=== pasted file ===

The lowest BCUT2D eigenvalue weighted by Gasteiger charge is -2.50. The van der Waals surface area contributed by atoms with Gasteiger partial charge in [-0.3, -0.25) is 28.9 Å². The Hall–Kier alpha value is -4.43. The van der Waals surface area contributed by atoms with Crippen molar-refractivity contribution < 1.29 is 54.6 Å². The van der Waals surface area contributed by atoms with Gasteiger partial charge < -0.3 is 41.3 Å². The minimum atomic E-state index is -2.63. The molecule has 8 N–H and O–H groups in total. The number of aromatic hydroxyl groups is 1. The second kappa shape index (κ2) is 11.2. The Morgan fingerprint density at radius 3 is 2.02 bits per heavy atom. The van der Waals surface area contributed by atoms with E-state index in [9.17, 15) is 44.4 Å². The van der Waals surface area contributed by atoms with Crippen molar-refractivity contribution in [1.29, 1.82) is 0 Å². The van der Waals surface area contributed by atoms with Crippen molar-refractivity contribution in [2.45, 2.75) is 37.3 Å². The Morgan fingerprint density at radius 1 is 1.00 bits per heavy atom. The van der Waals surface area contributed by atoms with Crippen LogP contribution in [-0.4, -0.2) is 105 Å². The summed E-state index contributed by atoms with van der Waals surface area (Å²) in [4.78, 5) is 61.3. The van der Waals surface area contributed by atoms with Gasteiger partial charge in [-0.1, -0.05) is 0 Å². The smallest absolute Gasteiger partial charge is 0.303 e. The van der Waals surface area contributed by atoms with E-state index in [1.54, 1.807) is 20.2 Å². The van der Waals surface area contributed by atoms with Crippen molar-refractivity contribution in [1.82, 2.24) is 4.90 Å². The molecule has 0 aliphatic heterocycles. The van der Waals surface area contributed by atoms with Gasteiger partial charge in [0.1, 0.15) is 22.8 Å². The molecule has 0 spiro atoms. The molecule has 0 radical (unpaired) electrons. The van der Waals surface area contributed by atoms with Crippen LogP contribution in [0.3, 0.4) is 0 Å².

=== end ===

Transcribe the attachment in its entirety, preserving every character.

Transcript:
The lowest BCUT2D eigenvalue weighted by Gasteiger charge is -2.50. The van der Waals surface area contributed by atoms with Gasteiger partial charge in [-0.3, -0.25) is 28.9 Å². The Hall–Kier alpha value is -4.43. The van der Waals surface area contributed by atoms with Crippen molar-refractivity contribution < 1.29 is 54.6 Å². The van der Waals surface area contributed by atoms with Gasteiger partial charge < -0.3 is 41.3 Å². The minimum atomic E-state index is -2.63. The molecule has 8 N–H and O–H groups in total. The number of aromatic hydroxyl groups is 1. The second kappa shape index (κ2) is 11.2. The Morgan fingerprint density at radius 3 is 2.02 bits per heavy atom. The van der Waals surface area contributed by atoms with E-state index in [9.17, 15) is 44.4 Å². The van der Waals surface area contributed by atoms with Crippen molar-refractivity contribution in [1.29, 1.82) is 0 Å². The van der Waals surface area contributed by atoms with Crippen molar-refractivity contribution in [2.45, 2.75) is 37.3 Å². The Morgan fingerprint density at radius 1 is 1.00 bits per heavy atom. The van der Waals surface area contributed by atoms with Crippen LogP contribution in [-0.4, -0.2) is 105 Å². The summed E-state index contributed by atoms with van der Waals surface area (Å²) in [4.78, 5) is 61.3. The van der Waals surface area contributed by atoms with Gasteiger partial charge in [-0.1, -0.05) is 0 Å². The smallest absolute Gasteiger partial charge is 0.303 e. The van der Waals surface area contributed by atoms with E-state index in [1.54, 1.807) is 20.2 Å². The van der Waals surface area contributed by atoms with Crippen molar-refractivity contribution in [1.82, 2.24) is 4.90 Å². The molecule has 0 aliphatic heterocycles. The van der Waals surface area contributed by atoms with Gasteiger partial charge in [0.1, 0.15) is 22.8 Å². The molecule has 0 spiro atoms. The molecule has 0 radical (unpaired) electrons. The van der Waals surface area contributed by atoms with Crippen LogP contribution in [0.3, 0.4) is 0 Å².